SAN FRANCISCO (CBS SF) — California’s severe drought is taking a serious toll on San Francisco’s aging sewer system.
Some of the city’s 1,000 miles of sewer pipes are more than 100 years old, among the first installed after the Gold Rush.READ MORE: UPDATE: Estrada Fire Containment 35%; Evacuation Orders Downgraded as Crews Mop Up
The waste was getting dumped into the streets, the streets were getting all muddy, and they thought, let’s do something about that. So, they built these pipes,” SFPUC Assistant General Manager Tommy Moala said.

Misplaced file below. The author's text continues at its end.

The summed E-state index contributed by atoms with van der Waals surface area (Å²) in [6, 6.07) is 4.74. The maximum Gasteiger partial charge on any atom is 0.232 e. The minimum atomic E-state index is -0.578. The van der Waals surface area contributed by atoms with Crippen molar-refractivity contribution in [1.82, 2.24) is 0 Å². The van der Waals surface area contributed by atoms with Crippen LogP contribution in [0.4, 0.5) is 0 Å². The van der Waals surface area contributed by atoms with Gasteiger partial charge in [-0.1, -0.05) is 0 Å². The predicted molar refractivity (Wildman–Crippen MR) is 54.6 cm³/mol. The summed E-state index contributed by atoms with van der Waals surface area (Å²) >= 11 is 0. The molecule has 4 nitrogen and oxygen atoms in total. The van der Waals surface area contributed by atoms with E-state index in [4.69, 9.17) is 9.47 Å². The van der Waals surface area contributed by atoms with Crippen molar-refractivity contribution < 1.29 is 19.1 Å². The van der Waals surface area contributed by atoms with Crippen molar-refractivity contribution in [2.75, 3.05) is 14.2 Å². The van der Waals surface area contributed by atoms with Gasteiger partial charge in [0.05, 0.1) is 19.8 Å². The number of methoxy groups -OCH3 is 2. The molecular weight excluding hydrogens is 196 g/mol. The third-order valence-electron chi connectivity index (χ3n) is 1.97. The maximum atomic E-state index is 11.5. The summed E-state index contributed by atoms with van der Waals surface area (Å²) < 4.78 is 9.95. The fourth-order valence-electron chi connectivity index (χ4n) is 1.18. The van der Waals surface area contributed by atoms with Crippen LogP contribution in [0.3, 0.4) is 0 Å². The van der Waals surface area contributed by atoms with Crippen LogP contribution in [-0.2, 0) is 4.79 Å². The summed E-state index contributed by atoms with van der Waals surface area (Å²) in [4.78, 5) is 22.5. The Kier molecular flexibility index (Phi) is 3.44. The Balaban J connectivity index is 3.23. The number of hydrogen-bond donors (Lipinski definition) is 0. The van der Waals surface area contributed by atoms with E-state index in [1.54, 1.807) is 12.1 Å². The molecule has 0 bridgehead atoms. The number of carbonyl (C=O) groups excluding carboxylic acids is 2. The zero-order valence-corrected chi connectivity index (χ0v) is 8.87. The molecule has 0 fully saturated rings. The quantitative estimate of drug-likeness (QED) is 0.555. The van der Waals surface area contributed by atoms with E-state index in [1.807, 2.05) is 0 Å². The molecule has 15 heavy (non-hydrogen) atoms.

Few things in America have lasted 150 years. San Francisco’s sewer system is a working relic but one that worksREAD MORE: Hollywood Movie, TV Workers Reach Deal With Producers to Avert Strike
You might think that the drought would give the sewer system a break, with not as much water going through it. But, while San Franciscans are sending less water down the drain because of conservation, the same, or more sewage is being sent through the system that isn’t being drained as well as before.
“It’s an organic material. It breaks down. It creates hydrogen sulfide. That eats up the concrete in the pipes if it sits there long enough,” Moala said.COVID Vaccination Count in San Mateo County Revised Down Due to Data Error
With thousands of people moving into San Francisco, the city’s infrastructure continues to be taxed, no more so than the sewer system. But, sewer workers say they’ll do their best. It’s their duty.